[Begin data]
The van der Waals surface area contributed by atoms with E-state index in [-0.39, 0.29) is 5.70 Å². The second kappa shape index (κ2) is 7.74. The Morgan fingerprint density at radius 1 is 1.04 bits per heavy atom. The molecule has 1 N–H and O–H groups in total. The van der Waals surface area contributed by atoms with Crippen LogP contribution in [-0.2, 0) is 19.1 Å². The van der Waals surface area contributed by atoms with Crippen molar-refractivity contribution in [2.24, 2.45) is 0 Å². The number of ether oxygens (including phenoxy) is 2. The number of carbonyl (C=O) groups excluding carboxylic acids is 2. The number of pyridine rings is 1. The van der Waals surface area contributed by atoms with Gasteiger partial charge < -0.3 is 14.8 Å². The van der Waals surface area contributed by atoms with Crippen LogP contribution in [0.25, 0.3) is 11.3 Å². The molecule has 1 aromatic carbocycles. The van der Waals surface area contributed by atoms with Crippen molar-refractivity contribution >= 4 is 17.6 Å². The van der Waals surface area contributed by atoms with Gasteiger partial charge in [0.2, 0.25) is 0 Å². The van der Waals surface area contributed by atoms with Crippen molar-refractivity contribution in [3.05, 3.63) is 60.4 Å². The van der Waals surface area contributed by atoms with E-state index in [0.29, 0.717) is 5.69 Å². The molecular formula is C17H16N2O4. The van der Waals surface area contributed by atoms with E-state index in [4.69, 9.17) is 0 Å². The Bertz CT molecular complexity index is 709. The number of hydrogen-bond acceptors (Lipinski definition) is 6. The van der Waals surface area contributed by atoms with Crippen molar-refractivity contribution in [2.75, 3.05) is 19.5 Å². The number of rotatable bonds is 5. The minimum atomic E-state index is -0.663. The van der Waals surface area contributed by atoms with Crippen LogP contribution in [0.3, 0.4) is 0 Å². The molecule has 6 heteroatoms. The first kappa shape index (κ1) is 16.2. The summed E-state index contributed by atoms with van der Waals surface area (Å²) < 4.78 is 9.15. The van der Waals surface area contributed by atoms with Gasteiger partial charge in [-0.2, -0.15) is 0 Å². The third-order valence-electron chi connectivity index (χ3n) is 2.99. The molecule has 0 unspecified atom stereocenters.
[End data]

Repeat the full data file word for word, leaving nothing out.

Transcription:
The van der Waals surface area contributed by atoms with E-state index in [-0.39, 0.29) is 5.70 Å². The second kappa shape index (κ2) is 7.74. The Morgan fingerprint density at radius 1 is 1.04 bits per heavy atom. The molecule has 1 N–H and O–H groups in total. The van der Waals surface area contributed by atoms with Crippen LogP contribution in [-0.2, 0) is 19.1 Å². The van der Waals surface area contributed by atoms with Crippen molar-refractivity contribution in [2.24, 2.45) is 0 Å². The number of ether oxygens (including phenoxy) is 2. The number of carbonyl (C=O) groups excluding carboxylic acids is 2. The number of pyridine rings is 1. The van der Waals surface area contributed by atoms with Gasteiger partial charge < -0.3 is 14.8 Å². The van der Waals surface area contributed by atoms with Crippen LogP contribution in [0.25, 0.3) is 11.3 Å². The molecule has 1 aromatic carbocycles. The van der Waals surface area contributed by atoms with Crippen molar-refractivity contribution >= 4 is 17.6 Å². The van der Waals surface area contributed by atoms with Gasteiger partial charge in [0.2, 0.25) is 0 Å². The van der Waals surface area contributed by atoms with Crippen molar-refractivity contribution in [3.05, 3.63) is 60.4 Å². The van der Waals surface area contributed by atoms with E-state index in [0.29, 0.717) is 5.69 Å². The molecular formula is C17H16N2O4. The van der Waals surface area contributed by atoms with E-state index in [4.69, 9.17) is 0 Å². The Bertz CT molecular complexity index is 709. The number of hydrogen-bond acceptors (Lipinski definition) is 6. The van der Waals surface area contributed by atoms with Crippen molar-refractivity contribution in [2.75, 3.05) is 19.5 Å². The number of rotatable bonds is 5. The minimum atomic E-state index is -0.663. The van der Waals surface area contributed by atoms with Crippen LogP contribution in [0.3, 0.4) is 0 Å². The molecule has 6 heteroatoms. The first kappa shape index (κ1) is 16.2. The summed E-state index contributed by atoms with van der Waals surface area (Å²) < 4.78 is 9.15. The van der Waals surface area contributed by atoms with Gasteiger partial charge in [-0.2, -0.15) is 0 Å². The third-order valence-electron chi connectivity index (χ3n) is 2.99. The molecule has 0 unspecified atom stereocenters.